JANUARY 14, 1956
LONGVIEW, Wash.—Little Hall Randolph Walker was his smiling placid self through most of his christening ceremony the other day. I had told his parents, Mr. and Mrs. Danny Walker, that he must cry a little or the devil would stay in him, so they insisted that the few sounds he made were really crying the devil out.
Just members of the family and his godparents were on hand. And among the family was his great-grandfather, 89-year-old Mr. Campbell, looking certainly younger than anyone in their early seventies. He confided to me that he only had to go to the office twice a week nowadays and he didn't like it at all, for he had no reason for getting up in the morning.
Mr. Campbell was one of the early pioneers out here, and his eyes are bright, his skin unwrinkled, and he walks firmly. The only sign of age I could detect was a slight deafness. And he certainly is a gentleman of definite opinions, with an inquiring and active mind.
He not only attended the christening but the dinner and my talk in the evening, and he greeted everyone warmly at the reception after the evening meeting.
This climate evidently is a healthy one in which to grow old as well as to be young in, for both Mr. Campbell and my four-month-old godson look blooming and behave as though life were treating them well.
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I attended a short Democratic meeting in mid-afternoon after the christening and then in the evening a big dinner was held by the new organized chapter of the American Association for the United Nations. It was estimated that 500 people were present, and the organizers felt that they had gained a goodly number of members at that meeting. This new group wanted concrete examples of how they could go to work to help some of the specialized agencies of the U.N. and I must send out some suggestions from the office on my return.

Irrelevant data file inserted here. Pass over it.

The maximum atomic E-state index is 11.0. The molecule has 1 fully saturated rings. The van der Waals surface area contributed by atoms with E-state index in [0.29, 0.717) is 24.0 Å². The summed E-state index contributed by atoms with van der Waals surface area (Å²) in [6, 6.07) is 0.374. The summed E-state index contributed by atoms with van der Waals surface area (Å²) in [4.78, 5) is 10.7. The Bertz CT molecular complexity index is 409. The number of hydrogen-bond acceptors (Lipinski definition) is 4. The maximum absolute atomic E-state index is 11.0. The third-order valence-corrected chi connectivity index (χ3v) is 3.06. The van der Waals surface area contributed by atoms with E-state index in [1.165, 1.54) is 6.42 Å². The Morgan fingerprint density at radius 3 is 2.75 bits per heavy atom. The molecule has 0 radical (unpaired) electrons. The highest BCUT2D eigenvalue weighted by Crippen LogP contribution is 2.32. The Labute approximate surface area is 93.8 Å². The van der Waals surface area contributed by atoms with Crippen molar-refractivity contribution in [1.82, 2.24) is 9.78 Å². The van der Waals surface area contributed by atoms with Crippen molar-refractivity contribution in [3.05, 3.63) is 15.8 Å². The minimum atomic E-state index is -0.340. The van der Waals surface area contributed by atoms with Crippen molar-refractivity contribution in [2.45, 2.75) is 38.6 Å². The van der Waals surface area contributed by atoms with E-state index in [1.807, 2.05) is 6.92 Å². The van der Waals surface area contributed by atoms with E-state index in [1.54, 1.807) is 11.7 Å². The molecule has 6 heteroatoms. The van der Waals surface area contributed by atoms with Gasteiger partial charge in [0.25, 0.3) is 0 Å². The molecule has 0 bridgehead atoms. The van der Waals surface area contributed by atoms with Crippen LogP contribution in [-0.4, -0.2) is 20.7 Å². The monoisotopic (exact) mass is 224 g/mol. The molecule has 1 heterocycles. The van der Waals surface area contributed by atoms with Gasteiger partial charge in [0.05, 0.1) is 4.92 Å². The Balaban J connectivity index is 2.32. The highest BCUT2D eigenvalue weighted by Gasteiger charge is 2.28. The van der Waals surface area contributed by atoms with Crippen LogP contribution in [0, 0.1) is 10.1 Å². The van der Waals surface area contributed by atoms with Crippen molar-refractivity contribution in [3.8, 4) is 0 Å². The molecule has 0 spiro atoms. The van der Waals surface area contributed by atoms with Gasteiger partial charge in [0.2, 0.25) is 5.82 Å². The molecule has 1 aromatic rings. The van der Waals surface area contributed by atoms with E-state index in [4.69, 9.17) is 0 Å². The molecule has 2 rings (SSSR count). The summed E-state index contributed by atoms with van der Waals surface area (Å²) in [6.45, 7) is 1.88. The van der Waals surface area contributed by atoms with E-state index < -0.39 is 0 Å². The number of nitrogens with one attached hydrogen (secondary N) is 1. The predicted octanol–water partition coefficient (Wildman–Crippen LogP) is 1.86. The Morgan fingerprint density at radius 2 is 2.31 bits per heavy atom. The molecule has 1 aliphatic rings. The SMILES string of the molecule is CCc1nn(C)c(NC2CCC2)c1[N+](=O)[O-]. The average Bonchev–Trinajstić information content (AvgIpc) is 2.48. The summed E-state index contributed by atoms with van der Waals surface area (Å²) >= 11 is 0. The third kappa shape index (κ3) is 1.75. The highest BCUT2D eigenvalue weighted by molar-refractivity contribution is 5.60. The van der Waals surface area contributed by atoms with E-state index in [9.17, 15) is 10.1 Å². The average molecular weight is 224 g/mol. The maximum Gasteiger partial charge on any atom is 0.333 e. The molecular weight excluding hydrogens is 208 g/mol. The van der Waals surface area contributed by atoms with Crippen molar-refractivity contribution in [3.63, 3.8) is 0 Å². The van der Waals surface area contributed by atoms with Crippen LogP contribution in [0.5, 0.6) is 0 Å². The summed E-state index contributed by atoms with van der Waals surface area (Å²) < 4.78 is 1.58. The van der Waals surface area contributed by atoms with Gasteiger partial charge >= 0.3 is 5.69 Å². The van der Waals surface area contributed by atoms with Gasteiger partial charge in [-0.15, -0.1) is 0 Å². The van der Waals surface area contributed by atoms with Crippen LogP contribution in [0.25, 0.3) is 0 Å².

There was a very delightful reception for the committee and some of my host's friends after the dinner, and I discovered that this architecturally modern house lends itself very pleasantly to entertainment because all the areas merge into one and no group is cut off from any other group.
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On Wednesday morning we took the Great Northern train from Bellingham to Seattle and made a close connection from Seattle to Kelso-Longview. Much of the way we went along the water and it was beautiful, with snow-capped mountains on one side and the water on the other. Here and there we caught glimpses of blue sky, but on the whole it was a gray sky and a gray soft light with now and then spurts of rain. They have had so much rain that for a good part of the way we crawled along because of the fear of washouts, which made us rather late in Seattle.
We reached Longview, however, only about a half-hour late and were met by representatives of the Lower Columbia Community Forum and were taken directly to the hotel where we are having dinner with the committee before the evening lecture.